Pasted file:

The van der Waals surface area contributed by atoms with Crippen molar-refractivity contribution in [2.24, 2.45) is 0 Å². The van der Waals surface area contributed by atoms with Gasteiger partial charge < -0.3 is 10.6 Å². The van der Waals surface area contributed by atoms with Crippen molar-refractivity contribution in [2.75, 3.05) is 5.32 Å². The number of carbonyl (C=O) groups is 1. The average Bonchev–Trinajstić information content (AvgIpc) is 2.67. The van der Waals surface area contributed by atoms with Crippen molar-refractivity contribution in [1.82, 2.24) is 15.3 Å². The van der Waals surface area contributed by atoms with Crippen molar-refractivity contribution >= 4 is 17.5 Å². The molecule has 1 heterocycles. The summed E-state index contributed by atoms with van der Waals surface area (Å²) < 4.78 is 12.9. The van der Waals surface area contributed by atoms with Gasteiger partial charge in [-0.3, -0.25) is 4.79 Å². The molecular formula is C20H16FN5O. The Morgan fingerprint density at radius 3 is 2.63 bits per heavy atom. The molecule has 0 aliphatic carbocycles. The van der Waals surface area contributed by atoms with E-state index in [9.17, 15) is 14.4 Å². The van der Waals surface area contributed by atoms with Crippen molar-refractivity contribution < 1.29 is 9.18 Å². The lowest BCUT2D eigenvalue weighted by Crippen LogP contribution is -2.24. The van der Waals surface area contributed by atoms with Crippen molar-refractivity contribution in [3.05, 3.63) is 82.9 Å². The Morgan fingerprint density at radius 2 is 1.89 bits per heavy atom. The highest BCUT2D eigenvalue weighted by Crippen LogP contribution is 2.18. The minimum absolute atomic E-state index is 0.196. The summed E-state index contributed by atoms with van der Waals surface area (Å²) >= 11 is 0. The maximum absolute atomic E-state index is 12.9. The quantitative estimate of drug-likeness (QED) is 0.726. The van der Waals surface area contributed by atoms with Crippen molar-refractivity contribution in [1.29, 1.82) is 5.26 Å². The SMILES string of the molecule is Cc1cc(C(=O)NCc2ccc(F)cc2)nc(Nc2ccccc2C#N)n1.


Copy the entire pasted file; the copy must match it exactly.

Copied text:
The van der Waals surface area contributed by atoms with Crippen molar-refractivity contribution in [2.24, 2.45) is 0 Å². The van der Waals surface area contributed by atoms with Gasteiger partial charge < -0.3 is 10.6 Å². The van der Waals surface area contributed by atoms with Crippen molar-refractivity contribution in [2.75, 3.05) is 5.32 Å². The number of carbonyl (C=O) groups is 1. The average Bonchev–Trinajstić information content (AvgIpc) is 2.67. The van der Waals surface area contributed by atoms with Crippen molar-refractivity contribution in [1.82, 2.24) is 15.3 Å². The van der Waals surface area contributed by atoms with Crippen molar-refractivity contribution >= 4 is 17.5 Å². The molecule has 1 heterocycles. The summed E-state index contributed by atoms with van der Waals surface area (Å²) < 4.78 is 12.9. The van der Waals surface area contributed by atoms with Gasteiger partial charge in [-0.3, -0.25) is 4.79 Å². The molecular formula is C20H16FN5O. The Morgan fingerprint density at radius 3 is 2.63 bits per heavy atom. The molecule has 0 aliphatic carbocycles. The van der Waals surface area contributed by atoms with E-state index in [9.17, 15) is 14.4 Å². The van der Waals surface area contributed by atoms with Crippen molar-refractivity contribution < 1.29 is 9.18 Å². The lowest BCUT2D eigenvalue weighted by Crippen LogP contribution is -2.24. The van der Waals surface area contributed by atoms with Crippen molar-refractivity contribution in [3.05, 3.63) is 82.9 Å². The Morgan fingerprint density at radius 2 is 1.89 bits per heavy atom. The highest BCUT2D eigenvalue weighted by Crippen LogP contribution is 2.18. The minimum absolute atomic E-state index is 0.196. The summed E-state index contributed by atoms with van der Waals surface area (Å²) >= 11 is 0. The maximum absolute atomic E-state index is 12.9. The quantitative estimate of drug-likeness (QED) is 0.726. The van der Waals surface area contributed by atoms with Crippen molar-refractivity contribution in [1.29, 1.82) is 5.26 Å². The SMILES string of the molecule is Cc1cc(C(=O)NCc2ccc(F)cc2)nc(Nc2ccccc2C#N)n1.